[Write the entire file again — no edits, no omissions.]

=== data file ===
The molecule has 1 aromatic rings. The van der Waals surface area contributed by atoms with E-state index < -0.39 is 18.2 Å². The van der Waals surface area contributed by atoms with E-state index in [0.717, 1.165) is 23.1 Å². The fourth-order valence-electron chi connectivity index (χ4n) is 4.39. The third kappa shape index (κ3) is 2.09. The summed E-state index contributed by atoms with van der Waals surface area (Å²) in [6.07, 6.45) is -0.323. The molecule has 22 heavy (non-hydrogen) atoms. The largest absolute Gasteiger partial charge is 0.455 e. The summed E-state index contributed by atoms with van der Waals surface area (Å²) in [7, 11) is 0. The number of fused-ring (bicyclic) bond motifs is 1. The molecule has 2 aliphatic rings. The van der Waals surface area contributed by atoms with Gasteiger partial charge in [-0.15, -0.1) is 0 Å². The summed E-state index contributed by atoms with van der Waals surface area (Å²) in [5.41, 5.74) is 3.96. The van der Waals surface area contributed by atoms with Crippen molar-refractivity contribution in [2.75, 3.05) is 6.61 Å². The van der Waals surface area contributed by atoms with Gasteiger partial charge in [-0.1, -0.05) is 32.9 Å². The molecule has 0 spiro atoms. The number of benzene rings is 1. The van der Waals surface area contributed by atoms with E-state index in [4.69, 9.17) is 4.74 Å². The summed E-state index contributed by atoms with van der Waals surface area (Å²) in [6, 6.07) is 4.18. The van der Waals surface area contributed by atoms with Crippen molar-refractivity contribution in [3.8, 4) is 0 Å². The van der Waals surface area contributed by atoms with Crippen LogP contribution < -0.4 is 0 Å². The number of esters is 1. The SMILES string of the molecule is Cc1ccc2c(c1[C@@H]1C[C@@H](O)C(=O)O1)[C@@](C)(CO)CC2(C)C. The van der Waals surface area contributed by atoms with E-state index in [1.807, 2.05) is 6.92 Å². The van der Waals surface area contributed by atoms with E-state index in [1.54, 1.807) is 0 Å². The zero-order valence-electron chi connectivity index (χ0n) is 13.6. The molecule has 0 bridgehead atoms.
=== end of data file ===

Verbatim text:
The molecule has 1 aromatic rings. The van der Waals surface area contributed by atoms with E-state index < -0.39 is 18.2 Å². The van der Waals surface area contributed by atoms with E-state index in [0.717, 1.165) is 23.1 Å². The fourth-order valence-electron chi connectivity index (χ4n) is 4.39. The third kappa shape index (κ3) is 2.09. The summed E-state index contributed by atoms with van der Waals surface area (Å²) in [6.07, 6.45) is -0.323. The molecule has 22 heavy (non-hydrogen) atoms. The largest absolute Gasteiger partial charge is 0.455 e. The summed E-state index contributed by atoms with van der Waals surface area (Å²) in [7, 11) is 0. The number of fused-ring (bicyclic) bond motifs is 1. The molecule has 2 aliphatic rings. The van der Waals surface area contributed by atoms with Gasteiger partial charge in [-0.15, -0.1) is 0 Å². The summed E-state index contributed by atoms with van der Waals surface area (Å²) in [5.41, 5.74) is 3.96. The van der Waals surface area contributed by atoms with Crippen molar-refractivity contribution in [2.75, 3.05) is 6.61 Å². The van der Waals surface area contributed by atoms with Gasteiger partial charge in [-0.1, -0.05) is 32.9 Å². The molecule has 0 spiro atoms. The number of benzene rings is 1. The van der Waals surface area contributed by atoms with E-state index in [4.69, 9.17) is 4.74 Å². The summed E-state index contributed by atoms with van der Waals surface area (Å²) in [6, 6.07) is 4.18. The van der Waals surface area contributed by atoms with Crippen molar-refractivity contribution in [3.8, 4) is 0 Å². The van der Waals surface area contributed by atoms with Crippen LogP contribution < -0.4 is 0 Å². The number of esters is 1. The SMILES string of the molecule is Cc1ccc2c(c1[C@@H]1C[C@@H](O)C(=O)O1)[C@@](C)(CO)CC2(C)C. The van der Waals surface area contributed by atoms with E-state index in [1.807, 2.05) is 6.92 Å². The van der Waals surface area contributed by atoms with E-state index in [1.54, 1.807) is 0 Å². The zero-order valence-electron chi connectivity index (χ0n) is 13.6. The molecule has 0 bridgehead atoms.